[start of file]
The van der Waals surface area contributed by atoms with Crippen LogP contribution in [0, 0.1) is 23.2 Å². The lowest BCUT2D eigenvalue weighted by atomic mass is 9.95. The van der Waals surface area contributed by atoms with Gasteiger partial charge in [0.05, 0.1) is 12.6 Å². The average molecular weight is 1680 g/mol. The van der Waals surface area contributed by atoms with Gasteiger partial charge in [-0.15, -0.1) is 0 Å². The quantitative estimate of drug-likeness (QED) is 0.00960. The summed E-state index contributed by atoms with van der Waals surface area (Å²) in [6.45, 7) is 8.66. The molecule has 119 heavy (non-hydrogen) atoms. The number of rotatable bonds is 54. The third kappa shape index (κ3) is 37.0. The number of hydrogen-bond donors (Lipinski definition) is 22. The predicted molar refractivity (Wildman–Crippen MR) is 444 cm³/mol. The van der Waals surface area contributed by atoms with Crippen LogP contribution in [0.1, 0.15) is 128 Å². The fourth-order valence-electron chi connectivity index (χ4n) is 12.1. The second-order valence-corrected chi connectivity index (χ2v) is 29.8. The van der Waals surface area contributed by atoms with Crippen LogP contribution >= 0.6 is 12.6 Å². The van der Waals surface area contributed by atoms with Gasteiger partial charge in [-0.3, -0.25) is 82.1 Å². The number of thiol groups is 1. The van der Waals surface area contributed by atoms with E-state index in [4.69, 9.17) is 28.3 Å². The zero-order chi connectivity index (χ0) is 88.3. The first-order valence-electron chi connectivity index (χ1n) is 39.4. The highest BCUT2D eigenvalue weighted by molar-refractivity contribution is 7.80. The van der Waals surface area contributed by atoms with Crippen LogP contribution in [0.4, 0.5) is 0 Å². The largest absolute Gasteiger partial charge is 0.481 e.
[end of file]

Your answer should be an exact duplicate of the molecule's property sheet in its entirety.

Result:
The van der Waals surface area contributed by atoms with Crippen LogP contribution in [0, 0.1) is 23.2 Å². The lowest BCUT2D eigenvalue weighted by atomic mass is 9.95. The van der Waals surface area contributed by atoms with Gasteiger partial charge in [0.05, 0.1) is 12.6 Å². The average molecular weight is 1680 g/mol. The van der Waals surface area contributed by atoms with Gasteiger partial charge in [-0.15, -0.1) is 0 Å². The quantitative estimate of drug-likeness (QED) is 0.00960. The summed E-state index contributed by atoms with van der Waals surface area (Å²) in [6.45, 7) is 8.66. The molecule has 119 heavy (non-hydrogen) atoms. The number of rotatable bonds is 54. The third kappa shape index (κ3) is 37.0. The number of hydrogen-bond donors (Lipinski definition) is 22. The predicted molar refractivity (Wildman–Crippen MR) is 444 cm³/mol. The van der Waals surface area contributed by atoms with Crippen LogP contribution in [0.1, 0.15) is 128 Å². The fourth-order valence-electron chi connectivity index (χ4n) is 12.1. The second-order valence-corrected chi connectivity index (χ2v) is 29.8. The van der Waals surface area contributed by atoms with Crippen LogP contribution >= 0.6 is 12.6 Å². The van der Waals surface area contributed by atoms with Gasteiger partial charge in [-0.3, -0.25) is 82.1 Å². The number of thiol groups is 1. The van der Waals surface area contributed by atoms with E-state index in [4.69, 9.17) is 28.3 Å². The zero-order chi connectivity index (χ0) is 88.3. The first-order valence-electron chi connectivity index (χ1n) is 39.4. The highest BCUT2D eigenvalue weighted by molar-refractivity contribution is 7.80. The van der Waals surface area contributed by atoms with Crippen LogP contribution in [0.4, 0.5) is 0 Å². The largest absolute Gasteiger partial charge is 0.481 e.